Hi all, I’m Ivan Lukianchuk, the CTO and co-founder of RunPlusMinus™️and this is our weekly report about performances of Major League Baseball players and teams.
For last week’s report (week 12), click here.
The RPM Report gives you a unique insight into on-field performances based on the new RunPlusMinus™️ statistic. For more information about this statistic, please go here.
Wondering how we differ from WAR? Read this.
TL;DR — We’ve built a new baseball statistic that allows us to rate all of the players (pitchers, batters, runners, fielders) on the same scale: performance.
This report has two parts:
- The previous week’s best performers (week 13 — June 18th through June 24th)
- All regular season data up to and including June 24th 2018.
The Best Players of the Week
We’ve reported the top 10 best pitchers and batters of the week. There are separate rankings for starting and relief pitchers.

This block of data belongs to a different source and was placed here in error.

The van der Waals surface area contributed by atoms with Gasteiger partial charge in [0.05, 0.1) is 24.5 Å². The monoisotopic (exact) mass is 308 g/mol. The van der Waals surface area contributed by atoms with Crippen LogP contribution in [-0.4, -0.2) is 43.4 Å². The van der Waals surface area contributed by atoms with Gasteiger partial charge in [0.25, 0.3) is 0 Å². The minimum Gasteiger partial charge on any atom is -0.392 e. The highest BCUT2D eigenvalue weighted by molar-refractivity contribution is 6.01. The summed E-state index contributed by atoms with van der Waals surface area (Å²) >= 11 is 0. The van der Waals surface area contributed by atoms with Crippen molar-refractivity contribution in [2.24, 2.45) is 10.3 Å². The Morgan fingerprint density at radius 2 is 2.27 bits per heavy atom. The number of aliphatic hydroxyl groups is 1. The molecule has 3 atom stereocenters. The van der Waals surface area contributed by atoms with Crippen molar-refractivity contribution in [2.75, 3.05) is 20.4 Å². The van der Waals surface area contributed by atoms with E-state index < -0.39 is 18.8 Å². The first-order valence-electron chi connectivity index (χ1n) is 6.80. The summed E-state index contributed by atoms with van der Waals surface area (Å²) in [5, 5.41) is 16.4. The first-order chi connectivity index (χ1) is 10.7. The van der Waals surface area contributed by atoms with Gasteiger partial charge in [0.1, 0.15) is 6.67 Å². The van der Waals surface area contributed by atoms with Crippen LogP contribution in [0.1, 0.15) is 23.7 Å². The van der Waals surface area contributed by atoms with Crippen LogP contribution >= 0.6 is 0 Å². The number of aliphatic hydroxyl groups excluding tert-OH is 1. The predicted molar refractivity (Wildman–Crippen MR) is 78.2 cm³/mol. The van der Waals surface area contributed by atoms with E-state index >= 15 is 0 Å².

Players are ranked on the RPM statistic. A total above zero means above average performance for the pitcher or batter. The RPMs in the report have been multiplied by 100 to make it easier to read and compare. The higher the number, the more value and impact that player brought to their team in their role as a pitcher or batter.
In each top 10 list we show how many times a player has made it into a weekly top 10 list, with 1 meaning this is their first.
The Top 10 Starting Pitchers (week 13)
3 Returning starters this week, keeping above the trend of two. Slightly bigger RPM gap this week of 4.2. Arizona and Cleveland each have two starters in the top 10.
The lowest starting pitcher RPM total of the week was -45.3 RPMs.
The Top 10 Relief Pitchers (week 13)
Not all relief pitcher situations (outs and bases-occupied) are equal threats. Furthermore, relief pitchers generally face fewer batters that starters. Relief pitcher ratings exclude pitchers with fewer than 3 batters faced.
Another week with only one returner with Ottavino. Detroit and the Dodgers each have two players in the top 10. We’ve gone back from a huge RPM range to one around 11.5.
For reference, the lowest Relief Pitcher RPM value this week was -89.2.
The Top 10 Batters (week 13)
Another three returning batters this week, with all 3 currently sitting the top 25 alongside Arenado. Another week with a tight RPM rating range of just under 3.